He wasn't the only Motorolan beginning to sense that this trim phone was something special. Tom Lynch, head of the cellphone division at the time, recalls Rob Shaddock becoming obsessed with it. "Every time I saw him he had it in his hand, whether it was in a staff meeting or having a beer," says Lynch, who has since left Motorola to become CEO of Tyco's electronics business. "He was constantly flipping it open and turning it around and rubbing it."
The phone team did have its troubles. It became clear, for instance, that it would miss the February 2004 deadline. Perfecting the materials and appearance of the cool-blue "night signature" of the keypad was such a sticking point that Chris Arnholt traveled to South Korea to work with the supplier chosen to make keypads for the phone. An Oscar debut would have to wait.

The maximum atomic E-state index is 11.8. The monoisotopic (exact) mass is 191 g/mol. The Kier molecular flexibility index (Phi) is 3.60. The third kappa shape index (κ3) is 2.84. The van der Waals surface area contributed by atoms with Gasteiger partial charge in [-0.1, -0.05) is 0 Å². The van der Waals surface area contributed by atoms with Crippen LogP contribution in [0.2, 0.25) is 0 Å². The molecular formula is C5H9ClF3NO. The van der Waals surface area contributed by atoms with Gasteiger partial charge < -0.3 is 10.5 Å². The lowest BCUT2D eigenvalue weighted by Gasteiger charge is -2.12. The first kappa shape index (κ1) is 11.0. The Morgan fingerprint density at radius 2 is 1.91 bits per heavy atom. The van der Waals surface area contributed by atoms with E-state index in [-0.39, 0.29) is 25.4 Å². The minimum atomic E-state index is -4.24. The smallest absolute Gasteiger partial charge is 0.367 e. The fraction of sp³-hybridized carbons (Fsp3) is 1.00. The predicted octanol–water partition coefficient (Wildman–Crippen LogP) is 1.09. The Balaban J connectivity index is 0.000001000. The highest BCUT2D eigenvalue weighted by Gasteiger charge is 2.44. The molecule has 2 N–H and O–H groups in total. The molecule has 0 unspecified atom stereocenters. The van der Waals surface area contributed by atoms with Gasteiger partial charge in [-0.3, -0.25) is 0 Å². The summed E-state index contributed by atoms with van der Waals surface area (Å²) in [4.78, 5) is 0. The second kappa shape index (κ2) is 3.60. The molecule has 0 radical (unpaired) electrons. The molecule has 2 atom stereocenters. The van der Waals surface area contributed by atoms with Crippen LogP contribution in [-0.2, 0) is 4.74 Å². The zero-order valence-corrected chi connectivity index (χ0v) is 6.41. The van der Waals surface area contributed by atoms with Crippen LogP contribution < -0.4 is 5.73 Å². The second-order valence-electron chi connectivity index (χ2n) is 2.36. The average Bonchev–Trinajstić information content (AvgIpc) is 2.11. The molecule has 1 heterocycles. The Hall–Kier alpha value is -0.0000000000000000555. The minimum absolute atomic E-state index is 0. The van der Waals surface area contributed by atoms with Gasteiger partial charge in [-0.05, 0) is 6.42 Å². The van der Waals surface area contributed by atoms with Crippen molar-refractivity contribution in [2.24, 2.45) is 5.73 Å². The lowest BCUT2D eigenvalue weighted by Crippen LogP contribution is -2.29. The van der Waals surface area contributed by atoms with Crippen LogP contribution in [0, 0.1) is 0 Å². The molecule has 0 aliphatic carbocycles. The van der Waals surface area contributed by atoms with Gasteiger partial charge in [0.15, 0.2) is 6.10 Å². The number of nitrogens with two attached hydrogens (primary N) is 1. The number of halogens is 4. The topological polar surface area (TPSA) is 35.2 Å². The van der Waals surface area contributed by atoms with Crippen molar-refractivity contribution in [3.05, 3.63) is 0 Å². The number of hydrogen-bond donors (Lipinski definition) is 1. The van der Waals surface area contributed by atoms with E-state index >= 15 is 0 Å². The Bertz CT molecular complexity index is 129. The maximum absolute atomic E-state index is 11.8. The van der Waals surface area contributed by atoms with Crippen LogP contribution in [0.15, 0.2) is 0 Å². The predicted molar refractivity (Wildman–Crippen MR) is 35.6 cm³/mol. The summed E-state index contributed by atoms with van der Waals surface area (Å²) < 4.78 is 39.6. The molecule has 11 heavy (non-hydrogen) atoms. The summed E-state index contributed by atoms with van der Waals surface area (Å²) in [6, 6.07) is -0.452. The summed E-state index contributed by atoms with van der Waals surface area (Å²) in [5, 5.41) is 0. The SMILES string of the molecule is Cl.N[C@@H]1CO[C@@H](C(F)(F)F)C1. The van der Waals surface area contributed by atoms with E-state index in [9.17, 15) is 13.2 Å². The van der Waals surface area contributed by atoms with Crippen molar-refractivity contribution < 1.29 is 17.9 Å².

By the summer, almost a year after Arnholt had begun playing with prototypes at his apartment, the phone was ready for its closeup. The thin clam had acquired a formal code name early on. Jellicoe wanted to call it the siliqua patula, which is Latin for "razor clam." That bit of geek humor was too much for the team's project manager, Bill Kastritis, who insisted on calling it the Razor, as in razor thin. The initial marketing plan labeled the phone the V3, in keeping with Motorola's naming convention. (Previous phones were the V300, V500, and V600.) Enter Geoffrey Frost, the marketing chief who had paid close attention as the phone project progressed. He was enamored with what the phone could do for Motorola but couldn't bear the thought of such an elegant device going out into the world with such a pedestrian name. Borrowing from the team's code word, he hit on an eye-catcher: the four-letter RAZR.